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Updated: September 16, 2009 15:17 IST

Clean Koreans

K. Keerthivasan
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Korean Basketball players during a practice session at JJ Indoor stadium in Chennai on Wednesday. Photo: K. Pichumani
The Hindu Korean Basketball players during a practice session at JJ Indoor stadium in Chennai on Wednesday. Photo: K. Pichumani

By now, India would have gobbled up many details about Korea, its first opponent, in the Asian women’s basketball championship. What perhaps, it might have failed to notice, is the team’s fetish for cleanliness and one it could possibly learn from.

The moment the Korean coach Lim Dal Shik entered the J.J. Indoor Stadium on Wednesday morning with his team for regular practice session, he sported a smirk for he certainly didn’t like the way the basketball court was infested with dirts — black marks and pigeon faeces and made his displeasure known.

“They are very careful about these things and don’t want to take chances,” says Deepika, liaison in-charge of the Korean team. “Whatever they do, they do it well.”

Curiously, a sports meet was held at the J.J. Indoor Stadium the previous day.

At one point of time, the assistant coach, with a broom in hand, was seen cleaning the minute dirt particles on the court. The practice sessions, nevertheless, went on uninterrupted. Starting with players passing the ball by running in a semi-circle, the coach turns his attention to shooting. Then the 12 players play a normal match.

Clearly the oldest member of the Korean team and now its captain, forward Jung Sun-Min, shows a detached involvement, moving in a clinical manner without indulging in theatrics or throwing around her weight. Towards the end of the practice session, Jung appears to have a pain in her right thigh and is immediately attended to by the trainer. After a few minutes, she is back indulging in free throws.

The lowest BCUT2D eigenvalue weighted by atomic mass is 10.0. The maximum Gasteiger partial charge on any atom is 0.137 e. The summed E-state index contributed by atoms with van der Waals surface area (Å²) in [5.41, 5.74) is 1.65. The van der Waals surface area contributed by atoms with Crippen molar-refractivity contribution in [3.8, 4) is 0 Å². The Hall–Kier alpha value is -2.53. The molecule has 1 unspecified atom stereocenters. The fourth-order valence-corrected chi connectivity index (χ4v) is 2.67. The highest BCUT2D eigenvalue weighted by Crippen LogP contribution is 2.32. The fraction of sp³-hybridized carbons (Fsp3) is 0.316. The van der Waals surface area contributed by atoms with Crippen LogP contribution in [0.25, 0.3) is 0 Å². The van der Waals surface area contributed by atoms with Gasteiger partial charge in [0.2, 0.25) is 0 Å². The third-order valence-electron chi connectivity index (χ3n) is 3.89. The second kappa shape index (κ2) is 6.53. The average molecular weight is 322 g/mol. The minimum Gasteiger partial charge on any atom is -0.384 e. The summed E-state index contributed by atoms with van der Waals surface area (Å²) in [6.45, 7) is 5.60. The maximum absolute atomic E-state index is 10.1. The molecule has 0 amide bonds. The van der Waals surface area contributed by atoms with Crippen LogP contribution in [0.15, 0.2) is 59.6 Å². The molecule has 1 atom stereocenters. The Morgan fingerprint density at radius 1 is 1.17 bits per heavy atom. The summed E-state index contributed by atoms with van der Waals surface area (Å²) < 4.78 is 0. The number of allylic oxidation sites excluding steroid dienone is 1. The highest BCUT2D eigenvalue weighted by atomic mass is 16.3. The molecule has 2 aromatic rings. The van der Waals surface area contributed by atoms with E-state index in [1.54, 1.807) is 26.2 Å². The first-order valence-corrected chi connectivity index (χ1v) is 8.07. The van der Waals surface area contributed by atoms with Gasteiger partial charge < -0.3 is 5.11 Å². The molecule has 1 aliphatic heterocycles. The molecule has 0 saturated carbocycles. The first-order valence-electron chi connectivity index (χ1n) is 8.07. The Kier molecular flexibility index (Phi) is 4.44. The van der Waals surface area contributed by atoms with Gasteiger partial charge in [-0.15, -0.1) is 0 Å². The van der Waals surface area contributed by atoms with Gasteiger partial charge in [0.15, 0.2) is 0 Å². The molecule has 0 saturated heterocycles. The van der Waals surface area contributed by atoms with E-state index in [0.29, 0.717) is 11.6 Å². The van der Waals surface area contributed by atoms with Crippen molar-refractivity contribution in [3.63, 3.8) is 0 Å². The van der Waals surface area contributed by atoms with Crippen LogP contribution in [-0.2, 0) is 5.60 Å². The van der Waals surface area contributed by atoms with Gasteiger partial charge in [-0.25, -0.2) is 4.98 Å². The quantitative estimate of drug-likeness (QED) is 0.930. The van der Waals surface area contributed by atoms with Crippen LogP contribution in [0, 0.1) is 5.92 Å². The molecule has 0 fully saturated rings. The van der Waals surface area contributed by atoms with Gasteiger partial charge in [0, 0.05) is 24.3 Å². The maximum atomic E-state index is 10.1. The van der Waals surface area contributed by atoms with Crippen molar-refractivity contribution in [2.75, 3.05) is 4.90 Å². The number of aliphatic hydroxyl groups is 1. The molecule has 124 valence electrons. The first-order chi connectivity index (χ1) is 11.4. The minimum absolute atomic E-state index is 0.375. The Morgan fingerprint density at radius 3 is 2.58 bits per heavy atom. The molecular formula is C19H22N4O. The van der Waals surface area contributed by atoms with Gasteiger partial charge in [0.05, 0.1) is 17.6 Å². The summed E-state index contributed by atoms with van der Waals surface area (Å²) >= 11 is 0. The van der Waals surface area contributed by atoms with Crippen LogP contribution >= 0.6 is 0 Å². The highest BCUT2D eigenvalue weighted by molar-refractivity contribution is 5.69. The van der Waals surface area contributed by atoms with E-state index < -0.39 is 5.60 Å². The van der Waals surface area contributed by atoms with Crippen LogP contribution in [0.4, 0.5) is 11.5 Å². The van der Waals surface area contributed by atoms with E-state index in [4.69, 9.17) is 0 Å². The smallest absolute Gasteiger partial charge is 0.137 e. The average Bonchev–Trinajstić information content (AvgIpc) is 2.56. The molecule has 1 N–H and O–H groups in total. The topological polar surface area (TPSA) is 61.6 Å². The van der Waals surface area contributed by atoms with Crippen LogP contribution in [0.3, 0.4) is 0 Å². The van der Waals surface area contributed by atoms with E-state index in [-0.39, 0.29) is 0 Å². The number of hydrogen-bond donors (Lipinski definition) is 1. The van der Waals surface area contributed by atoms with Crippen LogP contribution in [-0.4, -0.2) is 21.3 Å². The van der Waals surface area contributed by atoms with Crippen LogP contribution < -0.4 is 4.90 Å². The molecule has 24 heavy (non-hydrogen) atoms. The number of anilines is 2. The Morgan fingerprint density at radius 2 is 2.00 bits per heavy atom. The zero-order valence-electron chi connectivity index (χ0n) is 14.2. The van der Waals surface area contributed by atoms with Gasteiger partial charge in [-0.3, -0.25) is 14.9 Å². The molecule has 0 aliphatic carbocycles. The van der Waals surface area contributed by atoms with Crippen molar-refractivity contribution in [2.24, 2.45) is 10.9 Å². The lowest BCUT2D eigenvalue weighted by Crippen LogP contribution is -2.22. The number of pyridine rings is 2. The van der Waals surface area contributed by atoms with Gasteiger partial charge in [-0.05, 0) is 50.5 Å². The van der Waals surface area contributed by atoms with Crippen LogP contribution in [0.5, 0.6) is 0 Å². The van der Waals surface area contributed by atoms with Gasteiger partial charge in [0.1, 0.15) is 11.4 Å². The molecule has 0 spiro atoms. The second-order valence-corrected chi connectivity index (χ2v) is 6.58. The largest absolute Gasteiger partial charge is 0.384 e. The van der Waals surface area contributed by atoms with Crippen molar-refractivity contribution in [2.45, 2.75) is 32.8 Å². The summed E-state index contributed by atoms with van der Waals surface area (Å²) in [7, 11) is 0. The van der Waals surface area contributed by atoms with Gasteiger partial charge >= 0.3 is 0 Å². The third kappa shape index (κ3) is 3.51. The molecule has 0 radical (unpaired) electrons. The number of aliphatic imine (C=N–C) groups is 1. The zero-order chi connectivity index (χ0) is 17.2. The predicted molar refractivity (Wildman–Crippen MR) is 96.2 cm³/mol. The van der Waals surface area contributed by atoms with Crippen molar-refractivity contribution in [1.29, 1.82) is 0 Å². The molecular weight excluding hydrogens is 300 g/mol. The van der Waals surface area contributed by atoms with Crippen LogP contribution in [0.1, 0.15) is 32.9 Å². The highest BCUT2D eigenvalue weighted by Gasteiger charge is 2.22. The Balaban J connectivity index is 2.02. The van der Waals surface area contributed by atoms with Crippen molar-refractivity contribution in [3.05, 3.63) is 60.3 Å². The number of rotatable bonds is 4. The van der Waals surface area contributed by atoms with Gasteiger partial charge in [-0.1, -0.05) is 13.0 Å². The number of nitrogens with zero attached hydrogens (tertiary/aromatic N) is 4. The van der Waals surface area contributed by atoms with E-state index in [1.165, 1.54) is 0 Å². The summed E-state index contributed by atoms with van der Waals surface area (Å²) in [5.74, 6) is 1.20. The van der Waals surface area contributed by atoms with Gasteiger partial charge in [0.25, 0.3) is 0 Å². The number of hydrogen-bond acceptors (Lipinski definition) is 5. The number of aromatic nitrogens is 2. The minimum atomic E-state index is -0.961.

“Basketball queen of Korea” Jung, returning to the National team after a five-year gap then, had helped Korea to win the gold -- and thus a place in 2008 Beijing Olympics -- in the 22nd FIBA Asia Championship at Incheon two years ago. She was part of the team in Beijing when Korea reached the quarterfinals. However, her highpoint emerged in the 2000 Sydney Olympics when Korea entered the semifinals.

Giving her company in Chennai will be six others -- including the centre Ha Eun-joo and sharpshooter Beon Yeon-ha, who were part of the Incheon triumph. “She (Jung) is the basketball queen of Korea,” says Eun-joo. “She has a huge following in our country. It’s great that she has been playing for Korea for the last 18 years” she adds. On asked about her expectations from the championship, the 34-year-old Jung says, “I want to clinch the gold medal for my country.”

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